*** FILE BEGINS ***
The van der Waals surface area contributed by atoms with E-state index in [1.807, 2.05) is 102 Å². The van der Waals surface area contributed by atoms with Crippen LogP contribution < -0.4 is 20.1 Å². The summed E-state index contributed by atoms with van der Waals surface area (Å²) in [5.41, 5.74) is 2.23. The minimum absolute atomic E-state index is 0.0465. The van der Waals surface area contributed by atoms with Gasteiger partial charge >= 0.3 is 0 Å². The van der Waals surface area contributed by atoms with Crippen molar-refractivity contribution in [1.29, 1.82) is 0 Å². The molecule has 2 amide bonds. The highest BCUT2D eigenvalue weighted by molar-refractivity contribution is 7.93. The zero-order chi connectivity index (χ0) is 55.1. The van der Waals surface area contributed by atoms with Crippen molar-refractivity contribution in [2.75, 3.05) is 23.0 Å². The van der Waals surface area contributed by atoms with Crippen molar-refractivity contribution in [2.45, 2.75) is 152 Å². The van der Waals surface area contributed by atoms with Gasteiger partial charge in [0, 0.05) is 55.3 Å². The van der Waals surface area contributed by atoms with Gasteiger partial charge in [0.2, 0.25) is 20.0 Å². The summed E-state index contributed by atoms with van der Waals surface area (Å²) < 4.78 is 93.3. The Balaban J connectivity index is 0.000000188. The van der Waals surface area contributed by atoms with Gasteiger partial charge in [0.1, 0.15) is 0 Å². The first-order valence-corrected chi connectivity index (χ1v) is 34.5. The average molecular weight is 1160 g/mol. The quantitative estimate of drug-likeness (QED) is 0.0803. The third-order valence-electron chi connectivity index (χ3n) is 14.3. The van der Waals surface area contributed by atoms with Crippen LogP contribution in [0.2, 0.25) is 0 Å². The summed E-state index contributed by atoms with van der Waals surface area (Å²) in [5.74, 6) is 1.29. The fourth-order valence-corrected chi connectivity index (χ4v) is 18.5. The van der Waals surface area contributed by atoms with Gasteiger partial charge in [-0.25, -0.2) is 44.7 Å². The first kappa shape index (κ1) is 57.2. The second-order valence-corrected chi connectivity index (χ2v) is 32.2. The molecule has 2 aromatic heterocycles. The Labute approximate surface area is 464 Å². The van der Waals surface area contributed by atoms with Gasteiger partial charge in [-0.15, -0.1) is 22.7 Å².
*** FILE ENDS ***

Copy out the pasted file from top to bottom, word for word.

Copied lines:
The van der Waals surface area contributed by atoms with E-state index in [1.807, 2.05) is 102 Å². The van der Waals surface area contributed by atoms with Crippen LogP contribution < -0.4 is 20.1 Å². The summed E-state index contributed by atoms with van der Waals surface area (Å²) in [5.41, 5.74) is 2.23. The minimum absolute atomic E-state index is 0.0465. The van der Waals surface area contributed by atoms with Gasteiger partial charge >= 0.3 is 0 Å². The van der Waals surface area contributed by atoms with Crippen molar-refractivity contribution in [1.29, 1.82) is 0 Å². The molecule has 2 amide bonds. The highest BCUT2D eigenvalue weighted by molar-refractivity contribution is 7.93. The zero-order chi connectivity index (χ0) is 55.1. The van der Waals surface area contributed by atoms with Crippen molar-refractivity contribution in [2.75, 3.05) is 23.0 Å². The van der Waals surface area contributed by atoms with Crippen molar-refractivity contribution in [2.45, 2.75) is 152 Å². The van der Waals surface area contributed by atoms with Gasteiger partial charge in [0, 0.05) is 55.3 Å². The van der Waals surface area contributed by atoms with Gasteiger partial charge in [0.2, 0.25) is 20.0 Å². The summed E-state index contributed by atoms with van der Waals surface area (Å²) < 4.78 is 93.3. The Balaban J connectivity index is 0.000000188. The van der Waals surface area contributed by atoms with Gasteiger partial charge in [0.1, 0.15) is 0 Å². The first-order valence-corrected chi connectivity index (χ1v) is 34.5. The average molecular weight is 1160 g/mol. The quantitative estimate of drug-likeness (QED) is 0.0803. The third-order valence-electron chi connectivity index (χ3n) is 14.3. The van der Waals surface area contributed by atoms with Crippen LogP contribution in [0.2, 0.25) is 0 Å². The summed E-state index contributed by atoms with van der Waals surface area (Å²) in [5.74, 6) is 1.29. The fourth-order valence-corrected chi connectivity index (χ4v) is 18.5. The van der Waals surface area contributed by atoms with Gasteiger partial charge in [-0.25, -0.2) is 44.7 Å². The first kappa shape index (κ1) is 57.2. The second-order valence-corrected chi connectivity index (χ2v) is 32.2. The molecule has 2 aromatic heterocycles. The Labute approximate surface area is 464 Å². The van der Waals surface area contributed by atoms with Gasteiger partial charge in [-0.15, -0.1) is 22.7 Å².